The authors would like to thank David Nickerson for his invaluable counsel in setting up our experiment and associated protocols, Geoff Layman, Carl Palmer, and the anonymous reviewers for their valuable comments on earlier drafts, and all the graduate students at Notre Dame who helped with the administration of the experiment. Finally, we thank the Rooney Center for the Study of American Democracy at the University of Notre Dame for funding support that made this possible.
Moving Pictures? Experimental Evidence of Cinematic Influence on Political Attitudes†
Version of Record online: 18 NOV 2013
© 2013 by the Southwestern Social Science Association
Social Science Quarterly
Special Issue: New Perspectives on Political Participation
Volume 95, Issue 5, pages 1230–1244, December 2014
How to Cite
Adkins, T. and Castle, J. J. (2014), Moving Pictures? Experimental Evidence of Cinematic Influence on Political Attitudes. Social Science Quarterly, 95: 1230–1244. doi: 10.1111/ssqu.12070
- Issue online: 12 NOV 2014
- Version of Record online: 18 NOV 2013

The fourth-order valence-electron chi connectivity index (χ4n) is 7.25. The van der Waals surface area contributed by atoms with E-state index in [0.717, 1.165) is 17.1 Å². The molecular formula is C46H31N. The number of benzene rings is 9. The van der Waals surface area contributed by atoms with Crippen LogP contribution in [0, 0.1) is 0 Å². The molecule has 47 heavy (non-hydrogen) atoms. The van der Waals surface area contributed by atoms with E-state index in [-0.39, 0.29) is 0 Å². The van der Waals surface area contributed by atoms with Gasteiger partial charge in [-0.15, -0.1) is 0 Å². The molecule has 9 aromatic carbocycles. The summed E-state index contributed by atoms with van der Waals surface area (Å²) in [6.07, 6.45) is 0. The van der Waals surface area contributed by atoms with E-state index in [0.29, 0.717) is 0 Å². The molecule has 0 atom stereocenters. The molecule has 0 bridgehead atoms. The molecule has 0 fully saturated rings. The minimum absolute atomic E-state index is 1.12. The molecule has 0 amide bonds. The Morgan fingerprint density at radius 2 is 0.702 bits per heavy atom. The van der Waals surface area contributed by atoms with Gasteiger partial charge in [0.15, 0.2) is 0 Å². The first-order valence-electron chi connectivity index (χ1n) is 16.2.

Media effects research has generally ignored the possibility that popular films can affect political attitudes. This omission is puzzling for two reasons. First, research on public opinion finds the potential for persuasion is highest when respondents are unaware that political messages are being communicated. Second, multiple studies have found that entertainment media can alter public opinion. Together, this suggests that popular films containing political messages should possess the potential to influence attitudes.
We develop a laboratory experiment where subjects were randomly assigned to watch a control movie with no political messages, a movie with subtle political messages, or a movie with strong and explicit political messages.
We find that popular movies possess the ability to change political attitudes, especially on issues that are unframed by the media. Furthermore, we show such influence persists over time and is not moderated by partisanship, ideology, or political knowledge.
Our key findings suggest that a renewed scholarly interest in the political influence of popular movies is clearly warranted.